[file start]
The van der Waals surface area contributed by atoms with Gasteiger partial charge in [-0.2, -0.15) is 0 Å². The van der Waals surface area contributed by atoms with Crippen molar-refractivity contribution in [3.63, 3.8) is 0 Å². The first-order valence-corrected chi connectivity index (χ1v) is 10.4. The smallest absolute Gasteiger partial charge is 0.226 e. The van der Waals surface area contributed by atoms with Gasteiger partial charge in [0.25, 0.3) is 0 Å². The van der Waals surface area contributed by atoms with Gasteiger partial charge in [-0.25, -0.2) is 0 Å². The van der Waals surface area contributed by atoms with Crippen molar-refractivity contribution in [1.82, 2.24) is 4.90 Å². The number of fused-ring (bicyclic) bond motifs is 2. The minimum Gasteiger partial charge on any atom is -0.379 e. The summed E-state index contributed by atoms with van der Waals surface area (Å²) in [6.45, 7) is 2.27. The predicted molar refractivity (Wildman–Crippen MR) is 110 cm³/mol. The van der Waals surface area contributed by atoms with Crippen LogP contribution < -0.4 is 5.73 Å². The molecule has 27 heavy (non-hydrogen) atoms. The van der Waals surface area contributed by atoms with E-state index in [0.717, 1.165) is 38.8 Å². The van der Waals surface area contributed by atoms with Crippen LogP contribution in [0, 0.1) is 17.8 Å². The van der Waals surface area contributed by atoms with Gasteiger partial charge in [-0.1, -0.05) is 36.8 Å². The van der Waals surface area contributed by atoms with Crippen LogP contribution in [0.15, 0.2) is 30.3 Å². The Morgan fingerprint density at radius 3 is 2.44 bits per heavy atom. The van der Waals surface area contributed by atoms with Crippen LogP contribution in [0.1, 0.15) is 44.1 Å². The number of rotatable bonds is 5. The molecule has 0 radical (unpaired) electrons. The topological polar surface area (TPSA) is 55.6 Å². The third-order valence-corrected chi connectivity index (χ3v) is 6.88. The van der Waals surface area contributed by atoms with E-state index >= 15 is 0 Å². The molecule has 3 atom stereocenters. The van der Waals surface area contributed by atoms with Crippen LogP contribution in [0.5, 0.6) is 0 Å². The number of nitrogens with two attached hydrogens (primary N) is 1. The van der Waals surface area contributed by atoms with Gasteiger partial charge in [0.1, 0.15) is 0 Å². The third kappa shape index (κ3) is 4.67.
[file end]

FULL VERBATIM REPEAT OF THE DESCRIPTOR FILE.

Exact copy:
The van der Waals surface area contributed by atoms with Gasteiger partial charge in [-0.2, -0.15) is 0 Å². The van der Waals surface area contributed by atoms with Crippen molar-refractivity contribution in [3.63, 3.8) is 0 Å². The first-order valence-corrected chi connectivity index (χ1v) is 10.4. The smallest absolute Gasteiger partial charge is 0.226 e. The van der Waals surface area contributed by atoms with Gasteiger partial charge in [0.25, 0.3) is 0 Å². The van der Waals surface area contributed by atoms with Gasteiger partial charge in [-0.25, -0.2) is 0 Å². The van der Waals surface area contributed by atoms with Crippen molar-refractivity contribution in [1.82, 2.24) is 4.90 Å². The number of fused-ring (bicyclic) bond motifs is 2. The minimum Gasteiger partial charge on any atom is -0.379 e. The summed E-state index contributed by atoms with van der Waals surface area (Å²) in [6.45, 7) is 2.27. The predicted molar refractivity (Wildman–Crippen MR) is 110 cm³/mol. The van der Waals surface area contributed by atoms with Crippen LogP contribution < -0.4 is 5.73 Å². The molecule has 27 heavy (non-hydrogen) atoms. The van der Waals surface area contributed by atoms with E-state index in [0.717, 1.165) is 38.8 Å². The van der Waals surface area contributed by atoms with Crippen LogP contribution in [0, 0.1) is 17.8 Å². The van der Waals surface area contributed by atoms with Gasteiger partial charge in [-0.1, -0.05) is 36.8 Å². The van der Waals surface area contributed by atoms with Crippen LogP contribution in [0.15, 0.2) is 30.3 Å². The Morgan fingerprint density at radius 3 is 2.44 bits per heavy atom. The van der Waals surface area contributed by atoms with Crippen LogP contribution in [0.1, 0.15) is 44.1 Å². The number of rotatable bonds is 5. The molecule has 0 radical (unpaired) electrons. The topological polar surface area (TPSA) is 55.6 Å². The third-order valence-corrected chi connectivity index (χ3v) is 6.88. The van der Waals surface area contributed by atoms with E-state index >= 15 is 0 Å². The molecule has 3 atom stereocenters. The van der Waals surface area contributed by atoms with Crippen LogP contribution in [0.5, 0.6) is 0 Å². The number of nitrogens with two attached hydrogens (primary N) is 1. The van der Waals surface area contributed by atoms with Gasteiger partial charge in [0.1, 0.15) is 0 Å². The third kappa shape index (κ3) is 4.67.